November 23, 2014

Scrolling Headlines:

Micheletto apologizes to fans, aims to regroup following 11-1 loss -

Saturday, November 22, 2014

Vermont throttles UMass hockey 11-1 -

Saturday, November 22, 2014

UMass guard Trey Davis: ‘There’s a lot coming at me right now’ -

Saturday, November 22, 2014

UMass ‘big four’ neutralized by Notre Dame in 81-68 loss -

Saturday, November 22, 2014

UMass basketball can’t corral Grant, Irish in 81-68 loss -

Saturday, November 22, 2014

Frustration haunts Minutemen in 5-3 loss to Boston College -

Saturday, November 22, 2014

UMass hockey drops 5-3 decision to No. 12 Boston College Friday night -

Saturday, November 22, 2014

UMass hockey prepares for nationally ranked Hockey East foes BC, Vermont -

Thursday, November 20, 2014

Food scientist proposes way to improve health via breast milk -

Thursday, November 20, 2014

Miles Teller and J.K. Simmons shine in ‘Whiplash’ -

Thursday, November 20, 2014

Masculinity: A feminist’s perspective -

Thursday, November 20, 2014

UMass women’s basketball uses size and speed en route to its first win against Maine -

Thursday, November 20, 2014

Why Melissa McBride is the best actor on television -

Thursday, November 20, 2014

‘Gienie’ in a bottle: Patriots, Browns, and Seahawks highlight week 12 picks -

Thursday, November 20, 2014

UMass women’s basketball secures first victory of the season against Maine -

Thursday, November 20, 2014

Revisiting ‘The Hobbit’ trilogy as the final installment looms -

Thursday, November 20, 2014

UMass hockey’s Troy Power reflects as his 100th career game approaches -

Thursday, November 20, 2014

Establishing the rules of classroom attendance -

Thursday, November 20, 2014

Sophomore swimmer Meriza Werenski excelling in increased role -

Thursday, November 20, 2014

SGA senator plans survey on bigotry -

Wednesday, November 19, 2014

Toro y Moi asks for “Anything in Return”

NRK P3/Flickr

Toro y Moi made a name for himself as one of the pioneers of the slow-groove electronic genre chillwave, and for collaborations like his trippy remix of Tyler, the Creator’s “French.” The solo artist and producer, born Chazwick Bradley Bundick, released his third album “Anything in Return” on Jan. 16.

The follow-up to 2011’s “Underneath the Pine” begins with “Harm in Change,” a pulsating jam that finds Bundick telling a lover “don’t let me hold you down.” The track’s compelling chord progression is made more exciting by the gradual addition of new instruments, such as a distorted synth that sounds like a trombone and hi-hats straight out of the disco era.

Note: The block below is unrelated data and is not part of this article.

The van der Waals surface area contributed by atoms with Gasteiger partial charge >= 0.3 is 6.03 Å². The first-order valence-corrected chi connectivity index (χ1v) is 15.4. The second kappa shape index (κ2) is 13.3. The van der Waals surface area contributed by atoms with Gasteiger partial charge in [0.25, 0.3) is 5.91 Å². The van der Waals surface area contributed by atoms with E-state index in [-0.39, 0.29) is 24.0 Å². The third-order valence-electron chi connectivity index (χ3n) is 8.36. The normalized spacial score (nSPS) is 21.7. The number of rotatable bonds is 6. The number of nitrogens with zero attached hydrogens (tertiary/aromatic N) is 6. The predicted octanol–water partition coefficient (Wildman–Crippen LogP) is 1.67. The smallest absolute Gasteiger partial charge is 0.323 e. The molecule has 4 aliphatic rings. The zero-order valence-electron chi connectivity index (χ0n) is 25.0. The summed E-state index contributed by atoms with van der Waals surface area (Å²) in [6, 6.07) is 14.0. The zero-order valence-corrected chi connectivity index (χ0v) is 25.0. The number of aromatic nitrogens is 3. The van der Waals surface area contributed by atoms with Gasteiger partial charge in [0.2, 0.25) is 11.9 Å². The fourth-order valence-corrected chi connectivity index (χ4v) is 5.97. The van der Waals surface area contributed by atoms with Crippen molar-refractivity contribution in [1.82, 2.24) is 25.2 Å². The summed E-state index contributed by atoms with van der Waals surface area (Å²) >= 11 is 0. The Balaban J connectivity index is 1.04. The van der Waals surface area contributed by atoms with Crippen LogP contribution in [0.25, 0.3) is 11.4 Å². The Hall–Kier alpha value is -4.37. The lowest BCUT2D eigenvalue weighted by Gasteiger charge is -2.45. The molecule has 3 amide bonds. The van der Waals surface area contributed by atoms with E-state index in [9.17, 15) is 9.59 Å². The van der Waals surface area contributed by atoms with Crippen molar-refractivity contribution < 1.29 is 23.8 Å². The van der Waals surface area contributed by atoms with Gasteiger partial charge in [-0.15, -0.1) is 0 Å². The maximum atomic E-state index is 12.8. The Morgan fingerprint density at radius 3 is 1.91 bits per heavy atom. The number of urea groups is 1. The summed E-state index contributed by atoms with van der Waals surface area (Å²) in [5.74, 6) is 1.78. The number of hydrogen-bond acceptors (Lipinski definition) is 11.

After “Say That,” a 12-second interlude that sounds like an excerpt of an unfinished track, “So Many Details” begins with a dreamy synth before hard hip-hop percussion a la The Weeknd enters. Bundick fights feelings for an ex over an array of sounds, ranging from Nintendo 8-bits to tribal drumming and guitars. The track manages a groovy flow despite its strange assortment of instruments.

“Rose Quartz” is closer to Toro y Moi’s previous chillwave sound, with a simple four-on-the-floor beat and a synth riff in the background that grows from a subtle beeping to a woozy alarm that is pitch-shifted in and out of the song’s key but never distracts too much from the rest of it.

On “Touch,” Bundick declares, “The room is empty / fill it with stone.” It’s sonically unique but its stuttered vocal and repetitive clicking grow boring quickly.

The next track, “Cola,” is one of the most accessible on the album. On it, Bundick pairs piano chords and hard-hitting drums with a hypnotizing synth loop that fades in and out of the background.

“Studies” is less interesting, with a vocal melody that grows old and a bongo-infused groove that will inspire dancing until you grow tired of it. In addition, Bundick’s falsetto takes away more from the song than it adds to it.

The album’s eighth track, “High Living,” is one of the album’s highlights, with Bundick proclaiming, “You and me can be what we wanna be.” The vocals are some of his best, too, most exciting when he declares, “We’ll be living high, high, high.” The electric piano chord progressions are some of the jazziest on the album.

“Grown Up Calls” is framed, perhaps not so fittingly, by the “la la la la la la la la” that begins the song and eventually bleeds in and out of a pulsating synth playing the same note. The song also features a soft vocal and piano that sounds straight out of a recital, and somehow Bundick makes this odd combination work, making “Calls” another album standout.

“Cake” is a pretty love ditty in which Bundick sings, “I’ma be her boy forever.” Its wide synth chords hearken back to Bundick’s chillwave sound and its guitar outro is the softest moment on “Anything in Return.”

“Day One” is another love song, albeit more percussion-oriented than “Cake.” Over auto-tuned “oh”s Bundick states “I wanna make my life your life,” and later a line we can all relate to: “We were kids acting way too old.”

Vocal samples, like a deep “ugh!” and a Michael Jackson-esque “oh” abound on “Never Matter,” the album’s penultimate track. It’s a four-on-the-floor thumper with ’80s synths and a stunning instrumental conclusion.

The final track, “How’s it Wrong,” is just OK – unremarkable for the most part until switching gears to the luscious synth outro that closes the album.

“Anything in Return” shows few signs of inspiration from the chillwave genre Toro y Moi is most often associated with, but it is a logical continuation of the unique electronic sound he has built on his last few releases. It draws from a range of unique influences, from disco to hip-hop to R&B, meaning most listeners can find something on it that they enjoy. It’s a unique – but oftentimes accessible – body of music that is worth taking a listen to.

Jake Reed can be reached at jaker@student.umass.edu.

 

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